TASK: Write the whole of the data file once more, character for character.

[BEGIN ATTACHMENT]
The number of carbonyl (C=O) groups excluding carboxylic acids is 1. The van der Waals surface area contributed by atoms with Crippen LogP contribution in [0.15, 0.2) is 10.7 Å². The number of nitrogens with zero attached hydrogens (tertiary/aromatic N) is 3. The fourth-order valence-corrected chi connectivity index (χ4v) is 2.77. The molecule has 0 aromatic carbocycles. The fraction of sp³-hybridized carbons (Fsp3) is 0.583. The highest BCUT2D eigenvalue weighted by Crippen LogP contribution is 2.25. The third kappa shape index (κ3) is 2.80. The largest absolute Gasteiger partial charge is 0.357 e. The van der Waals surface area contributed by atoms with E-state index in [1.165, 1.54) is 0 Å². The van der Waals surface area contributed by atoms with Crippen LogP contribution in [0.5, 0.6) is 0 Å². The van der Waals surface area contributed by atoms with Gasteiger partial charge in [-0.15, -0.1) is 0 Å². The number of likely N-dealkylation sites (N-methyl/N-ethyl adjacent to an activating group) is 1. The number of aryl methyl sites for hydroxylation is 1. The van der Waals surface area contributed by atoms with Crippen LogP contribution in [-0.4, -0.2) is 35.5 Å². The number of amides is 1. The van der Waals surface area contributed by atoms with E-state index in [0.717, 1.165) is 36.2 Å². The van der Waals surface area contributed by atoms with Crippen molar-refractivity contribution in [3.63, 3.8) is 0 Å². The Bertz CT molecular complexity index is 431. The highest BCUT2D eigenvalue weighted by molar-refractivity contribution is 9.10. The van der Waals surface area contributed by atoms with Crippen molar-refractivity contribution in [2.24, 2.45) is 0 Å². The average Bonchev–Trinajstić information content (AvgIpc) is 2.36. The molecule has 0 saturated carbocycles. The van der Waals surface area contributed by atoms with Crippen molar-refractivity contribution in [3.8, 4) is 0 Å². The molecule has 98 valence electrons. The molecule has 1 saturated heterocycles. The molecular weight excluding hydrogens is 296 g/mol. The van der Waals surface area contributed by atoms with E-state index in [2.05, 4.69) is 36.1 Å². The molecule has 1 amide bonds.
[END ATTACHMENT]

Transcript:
The number of carbonyl (C=O) groups excluding carboxylic acids is 1. The van der Waals surface area contributed by atoms with Crippen LogP contribution in [0.15, 0.2) is 10.7 Å². The number of nitrogens with zero attached hydrogens (tertiary/aromatic N) is 3. The fourth-order valence-corrected chi connectivity index (χ4v) is 2.77. The molecule has 0 aromatic carbocycles. The fraction of sp³-hybridized carbons (Fsp3) is 0.583. The highest BCUT2D eigenvalue weighted by Crippen LogP contribution is 2.25. The third kappa shape index (κ3) is 2.80. The largest absolute Gasteiger partial charge is 0.357 e. The van der Waals surface area contributed by atoms with E-state index in [1.165, 1.54) is 0 Å². The van der Waals surface area contributed by atoms with Crippen LogP contribution in [0.5, 0.6) is 0 Å². The van der Waals surface area contributed by atoms with Gasteiger partial charge in [-0.15, -0.1) is 0 Å². The number of likely N-dealkylation sites (N-methyl/N-ethyl adjacent to an activating group) is 1. The number of aryl methyl sites for hydroxylation is 1. The van der Waals surface area contributed by atoms with Crippen LogP contribution in [-0.4, -0.2) is 35.5 Å². The number of amides is 1. The van der Waals surface area contributed by atoms with E-state index in [0.717, 1.165) is 36.2 Å². The van der Waals surface area contributed by atoms with Crippen molar-refractivity contribution in [3.63, 3.8) is 0 Å². The Bertz CT molecular complexity index is 431. The highest BCUT2D eigenvalue weighted by molar-refractivity contribution is 9.10. The van der Waals surface area contributed by atoms with Crippen molar-refractivity contribution in [2.24, 2.45) is 0 Å². The average Bonchev–Trinajstić information content (AvgIpc) is 2.36. The molecule has 0 saturated carbocycles. The van der Waals surface area contributed by atoms with Crippen molar-refractivity contribution in [3.8, 4) is 0 Å². The molecule has 98 valence electrons. The molecule has 1 saturated heterocycles. The molecular weight excluding hydrogens is 296 g/mol. The van der Waals surface area contributed by atoms with E-state index in [2.05, 4.69) is 36.1 Å². The molecule has 1 amide bonds.